July 6, 2021

This past weekend we celebrated Independence Day. The official day is July 4th, but since that fell on Sunday, we had a federal holiday on Monday the 5th as well. Independence Day, colloquially the Fourth of July, commemorates the Declaration of Independence of the United States on July 4, 1776. The Continental Congress declared that the thirteen American colonies were no longer subject (and subordinate) to the monarch of Britain, King George III. They were now united, free, and independent states. The congress had voted to declare independence two days earlier, on July 2nd, but it was not declared until July 4th.

Of course, declaring it is not all that had to happen. England was not going to just let the colonies wave good-bye. A war followed that lasted seven years. According to the American Battlefield Trust, around 230,000 fought in the Continental Army, though never more than 48,000 at a time. The colonial militias mustered up another 145,000. With a death toll of around 6,800, the chances of dying in combat in the Revolutionary War were roughly 1.8%, but the sacrifices in separation, destruction of property and money, and other hardship were great. It was an exhausting period of time. In fact, disease was a much deadlier enemy than the British troops, killing 17,000 would-be Americans. So even if you survived the battles, you still had a 4.5% chance of dying from dysentery, malaria, or smallpox. It was an exhausting, demanding commitment.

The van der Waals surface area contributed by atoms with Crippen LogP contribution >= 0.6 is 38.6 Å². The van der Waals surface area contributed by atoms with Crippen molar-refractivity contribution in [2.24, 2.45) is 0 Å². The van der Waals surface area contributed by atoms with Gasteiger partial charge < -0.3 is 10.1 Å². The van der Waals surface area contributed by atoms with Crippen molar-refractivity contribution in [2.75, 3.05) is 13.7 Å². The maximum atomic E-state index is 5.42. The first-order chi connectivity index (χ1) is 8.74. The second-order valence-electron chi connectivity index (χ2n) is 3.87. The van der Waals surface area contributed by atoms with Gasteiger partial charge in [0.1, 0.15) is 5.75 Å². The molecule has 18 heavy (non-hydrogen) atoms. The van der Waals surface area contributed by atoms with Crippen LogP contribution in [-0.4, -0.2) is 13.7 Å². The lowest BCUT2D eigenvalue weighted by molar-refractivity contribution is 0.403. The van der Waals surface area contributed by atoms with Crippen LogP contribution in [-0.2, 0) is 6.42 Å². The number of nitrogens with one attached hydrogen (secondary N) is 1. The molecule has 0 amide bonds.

But today the United States of America is a world power. Independence Day is commonly associated with all kinds of celebration, including fireworks, parades, barbecues, carnivals, fairs, picnics, concerts, baseball games, family reunions, political speeches, and ceremonies, in addition to various other public and private events celebrating the history, government, and traditions of the United States. Independence Day is the national day of the United States.

America is not perfect but is arguably the greatest nation on the face of the earth. That is why most everyone around the world wants to come to America. We are blessed because of our hard-won, unique freedom. We must pay attention to our choices and then be careful not to casually lose our freedom and slide back into being ruled by another nation.

Paul says there is another freedom we should celebrate and guard. It is the freedom we have in Christ. It is far greater than our freedoms as Americans, and it was even more incredibly won. “Freedom is what we have—Christ has set us free! Stand, then, as free people, and do not allow yourselves to become slaves again.” Galatians 5:1 GNT

I find it so interesting that this year July 4th landed on a Sunday. We say that Sunday is a part of the weekend, but it is not. It is actually the first day of the week, the Lord’s Day. Sunday is there to remind us of what Christ did for us through His sacrificial death and resurrection. Sunday is to remind us of who we are and what we have.

We have freedom! FREEDOM. Christ has set us free from sin and the power of sin. We are free from the guilt, shame, worry, and anxiety. Jesus Himself said, “Whom the Son has set free is free indeed.” The Lord’s Day is a gift to us. On this day we celebrate our freedom and refocus on the liberating relationship with our good, great, and generous Father, and the life made possible through His Son Jesus Christ.

Celebrate your freedom—and stay in solid relationship with Jesus. Don’t waste or take a chance of losing your freedom that was won at such great sacrifice. This weekend, be grateful and joyful. We are most blessed!